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Language Matters: Estrella’s Story

This article first appeared in The Racism Issue of Change Agent.

The year was 2017 when immigration officers apprehended an undocumented woman in El Paso. In Trump’s America, such an event would not be newsworthy.

But the plainclothes officers apprehended the woman in a courtroom, then lied about doing so, despite the courthouse videotape that shows them doing what they claimed not to do.

I traveled to Texas this past spring to interview the detained woman, Estrella Gonzalez. Estrella’s case caught our attention at Futuro Media because up until that point, it had been unusual, even advised against, for immigration officers to detain people in “sensitive locations” such as churches, or hospitals, or in Estrella’s case, the courtroom where she sought a protective order against an abusive boyfriend. In addition, Estrella is a trans woman and faces persecution because of her gender identity.

Local news covered Estrella’s story. So did The New Yorker. But it wasn’t until journalist Jonathan Hirsch and I interviewed her in prison that we heard her voice. Her own voice. Telling her own story. Our report “Estrella” aired on NPR’s Latino USA in April 2018. For many, she was just a headline. But with us, Estrella shared what it was like growing up in Acapulco, Mexico, when her mother cried because she feared Estella would be murdered for having relationships with men.

Estrella grew emotional with me in our jailhouse interview: “I’m a trans woman,” said Estrella. “I am who I am. And no law or society can take that away from me.” Yet Mexico was too dangerous—so Estrella fled to the United States.

In California, Estrella married a woman and had children. But tensions grew between them, and Estrella served time for assaulting her wife. Estrella was deported and came back. She fell for a man who ran a prostitution ring and pushed her to prostitute herself and cash hot checks. This led to time in a Texas prison. There, Estrella became involved with Mario, who she now calls her “big mistake.” Once released, Estrella wanted to live a clean life. But Mario wouldn’t have it. Estrella accused Mario of threatening to call immigration if she didn’t keep cashing hot checks. Mario was apparently violent with her. When Estrella went to an El Paso courtroom for a protective order, Mario’s threat came true: Immigration agents detained her.

By now it’s probably clear that Estrella Gonzalez is a complicated person. She arrived in the U.S. without documentation. She’s charged with fraud and forgery, and her accused accomplice was also her abuser. She’s convicted of 249 counts, sentenced to nine years of imprisonment. She faces deportation upon release. But despite her crimes, Estrella is still a human being at the center of this story. A human being that in some quarters of our society, in Mexico and the United States, would not be seen as a whole person worthy of respect and protection.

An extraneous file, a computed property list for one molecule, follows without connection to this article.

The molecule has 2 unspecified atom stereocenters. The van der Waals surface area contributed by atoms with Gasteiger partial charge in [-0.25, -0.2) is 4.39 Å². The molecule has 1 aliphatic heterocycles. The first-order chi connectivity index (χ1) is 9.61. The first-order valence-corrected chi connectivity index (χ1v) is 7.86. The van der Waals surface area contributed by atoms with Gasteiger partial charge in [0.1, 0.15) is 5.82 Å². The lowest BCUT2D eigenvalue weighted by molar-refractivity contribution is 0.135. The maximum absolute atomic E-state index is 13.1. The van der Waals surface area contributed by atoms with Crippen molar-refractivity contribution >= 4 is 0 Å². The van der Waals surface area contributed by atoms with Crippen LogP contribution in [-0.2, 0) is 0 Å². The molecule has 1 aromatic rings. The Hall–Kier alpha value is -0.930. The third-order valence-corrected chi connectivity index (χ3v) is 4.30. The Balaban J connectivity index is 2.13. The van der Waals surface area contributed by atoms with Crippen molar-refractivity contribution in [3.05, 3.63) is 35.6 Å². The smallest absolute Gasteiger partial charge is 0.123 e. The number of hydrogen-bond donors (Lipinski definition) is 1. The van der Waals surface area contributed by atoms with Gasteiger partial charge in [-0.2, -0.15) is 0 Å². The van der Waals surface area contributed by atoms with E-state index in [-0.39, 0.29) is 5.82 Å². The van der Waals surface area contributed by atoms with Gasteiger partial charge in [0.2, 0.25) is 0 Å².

Too many of these quarters are newsrooms.

Estrella is potentially the least “desirable” person in the United States by being a trans woman without papers, accused and convicted of crimes. She represents what too many of us will turn away from. Without empathy and understanding, we’ll convict her in our own minds and declare she got what was coming to her—if not for being a trans woman, then for breaking our laws.

But the role of the journalist is to always see the humanity in people, regardless of widespread societal opinion. We also must tell the truth. To do this, we must possess and practice cultural competency in our journalism. I founded Futuro Media in 2010 as an independent, nonprofit newsroom so we could be free of any force that might interfere with our ability to pursue humane journalism that holds the powerful accountable.

If we only used terms the U.S. government chooses for people like Estrella, we’d be dishonest. Estrella is not an “illegal.” As I’ve said many times before, “illegal” is not a noun. Estrella is not “sexually confused.” Estrella has identified as a woman as early as her teens. If we use language that misnames, we cannot tell her story properly.

Language in the newsroom matters. Please don’t refer to undocumented people as “illegal.” Human beings can’t be illegal. Only an act can be illegal. It’s an insult to their dignity and to ours as a society, and it is grammatically incorrect. Be aware of gender pronoun preferences as well. Calling a person who identifies as male a “she” is erasure. Respect is good journalism—for the story and for your audience.

Estrella said she trusted us at Latino USA with her story because of my years reporting immigration issues fairly. Trust cannot be bought. It’s built up, and you can’t create it overnight. It is our concept of who we’re reporting about and why. It’s about giving voice to Estrella’s story but also educating all of our listeners and viewers. I’m proud to say we can do this well because we have a profoundly diverse team. Currently, our newsroom composition is 73% people of color, 85% multilingual, 85% women, and 77% immigrants or first-generation Americans. Our leadership composition is 78% women, 67% persons of color, 56% multilingual, and 44% immigrants or first-generation Americans.

There is work to be done in educating members of the media. Increasingly, they turn to us at Futuro Media for research and guidance. We understand that the media is forming narratives that affect how we live in this country. Increasingly, with our journalism, we’re saying that we’re not going to play in your narrative. We’re going to create our own.

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